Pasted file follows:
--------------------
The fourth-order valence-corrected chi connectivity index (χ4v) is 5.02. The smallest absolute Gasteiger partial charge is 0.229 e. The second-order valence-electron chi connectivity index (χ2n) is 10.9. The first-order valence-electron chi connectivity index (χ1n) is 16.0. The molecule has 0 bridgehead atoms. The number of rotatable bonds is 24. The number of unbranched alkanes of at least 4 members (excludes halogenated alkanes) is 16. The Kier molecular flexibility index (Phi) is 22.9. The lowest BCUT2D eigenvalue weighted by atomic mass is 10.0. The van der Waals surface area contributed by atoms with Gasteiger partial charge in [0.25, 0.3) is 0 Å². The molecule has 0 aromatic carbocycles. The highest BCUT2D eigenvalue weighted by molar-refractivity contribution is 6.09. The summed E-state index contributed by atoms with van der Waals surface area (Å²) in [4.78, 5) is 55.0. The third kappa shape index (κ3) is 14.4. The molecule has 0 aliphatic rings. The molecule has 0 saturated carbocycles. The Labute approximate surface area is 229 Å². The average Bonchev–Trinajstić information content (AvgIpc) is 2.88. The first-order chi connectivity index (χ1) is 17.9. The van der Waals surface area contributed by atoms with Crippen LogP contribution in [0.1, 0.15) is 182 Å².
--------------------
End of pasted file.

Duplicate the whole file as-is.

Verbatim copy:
The fourth-order valence-corrected chi connectivity index (χ4v) is 5.02. The smallest absolute Gasteiger partial charge is 0.229 e. The second-order valence-electron chi connectivity index (χ2n) is 10.9. The first-order valence-electron chi connectivity index (χ1n) is 16.0. The molecule has 0 bridgehead atoms. The number of rotatable bonds is 24. The number of unbranched alkanes of at least 4 members (excludes halogenated alkanes) is 16. The Kier molecular flexibility index (Phi) is 22.9. The lowest BCUT2D eigenvalue weighted by atomic mass is 10.0. The van der Waals surface area contributed by atoms with Gasteiger partial charge in [0.25, 0.3) is 0 Å². The molecule has 0 aromatic carbocycles. The highest BCUT2D eigenvalue weighted by molar-refractivity contribution is 6.09. The summed E-state index contributed by atoms with van der Waals surface area (Å²) in [4.78, 5) is 55.0. The third kappa shape index (κ3) is 14.4. The molecule has 0 aliphatic rings. The molecule has 0 saturated carbocycles. The Labute approximate surface area is 229 Å². The average Bonchev–Trinajstić information content (AvgIpc) is 2.88. The first-order chi connectivity index (χ1) is 17.9. The van der Waals surface area contributed by atoms with Crippen LogP contribution in [0.1, 0.15) is 182 Å².